The failure of “Superman” #1 is only further underscored by the stunning success of “Aquaman” #1, also released this week. The issue is written by fan favorite Geoff Johns and drawn sumptuously by Ivan Reis, and the whole thing is exactly what a relaunch first issue should be (nevermind that it’s received way more attention than it deserves – Johns is unhealthily fascinated with this Golden Age gold-and-green version of Aquaman; he masterminded an entire company-wide mini-series solely in order to resurrect the character from the dead and make him iconic again, and now there’s this series, the end result of a decade of obsession)(I’m not complaining, mind you – Aquaman’s a neat character who’s always deserved and almost never received first-class treatment – but I could wish all this energy were being expended on making Wonder Woman the character she should be): it’s fast-paced, it introduces us to the main character (something “Superman” #1 is both arrogant enough and stupid enough to think it doesn’t need to do), and it sets the first plot in motion. It’s all addictively good.
There are changes here too, of course – but they’re for the better: this version of Aquaman is physically more powerful than any previous version we’ve seen, and that’s good – and something I’ve been advocating for years (including many times right here on Stevereads). This Aquaman is super-strong, super-resilient (Reis re-uses a panel sequence from that resurrection mini-series, showing our hero get shot in the head by machine-gun fire and suffer no more than a cut and some irritation), super-fast … and Johns writes him with a curious mixture of innocence and vulnerability that certainly sets him apart from all the other strutting, posturing “New 52″ heroes. This series will be a pleasure to follow, unlike virtually all of the other “New 52″ attempts I’ve seen this month. The two “Legion” titles were merely acceptable; “Justice League” was a pandering mess; “Wonder Woman” suffered yet another complete overhaul; “Superboy” has been ret-conned out of all personality; “Teen Titans” became “X-Men,” fully half the first issues felt like completely unsustainable fill-in stuff, and worst of all, my favorite DC character, Superman, has been transformed into a Mattel-costumed Doctor Manhattan rip-off nobody in their right mind would ever cheer as he flew past. Out of the whole misbegotten mess, only a few bright spots: the Batman-family of books fared remarkably well, Green Lantern & co came out without a scratch … and we have a new Aquaman to follow with interest.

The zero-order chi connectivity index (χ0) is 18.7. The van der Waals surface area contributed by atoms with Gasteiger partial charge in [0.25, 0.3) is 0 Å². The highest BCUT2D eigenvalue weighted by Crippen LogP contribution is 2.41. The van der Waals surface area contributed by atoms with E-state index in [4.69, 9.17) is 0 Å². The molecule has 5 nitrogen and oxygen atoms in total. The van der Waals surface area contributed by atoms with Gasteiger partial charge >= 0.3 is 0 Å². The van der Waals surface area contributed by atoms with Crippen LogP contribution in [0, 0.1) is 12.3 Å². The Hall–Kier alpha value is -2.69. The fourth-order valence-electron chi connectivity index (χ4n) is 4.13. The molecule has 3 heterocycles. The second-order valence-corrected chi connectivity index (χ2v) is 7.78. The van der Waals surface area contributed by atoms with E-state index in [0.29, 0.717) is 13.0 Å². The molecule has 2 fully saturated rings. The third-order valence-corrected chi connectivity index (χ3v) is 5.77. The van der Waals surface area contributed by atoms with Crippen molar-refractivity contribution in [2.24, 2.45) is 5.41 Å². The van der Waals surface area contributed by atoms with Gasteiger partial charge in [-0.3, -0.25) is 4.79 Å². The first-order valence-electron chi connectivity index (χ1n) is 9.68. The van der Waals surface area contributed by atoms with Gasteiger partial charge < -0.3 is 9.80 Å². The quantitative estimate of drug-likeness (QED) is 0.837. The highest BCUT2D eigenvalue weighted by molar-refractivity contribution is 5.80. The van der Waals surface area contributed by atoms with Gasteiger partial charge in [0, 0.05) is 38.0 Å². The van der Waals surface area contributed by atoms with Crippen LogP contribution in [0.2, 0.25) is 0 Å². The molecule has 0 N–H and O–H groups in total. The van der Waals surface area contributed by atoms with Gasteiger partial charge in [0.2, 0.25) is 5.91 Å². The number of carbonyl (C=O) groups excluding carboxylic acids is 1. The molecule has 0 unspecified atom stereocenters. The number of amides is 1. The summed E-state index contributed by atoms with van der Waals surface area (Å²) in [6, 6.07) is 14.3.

In the meantime, I think I’ll post about good ol’ Marvel Comics for a while now …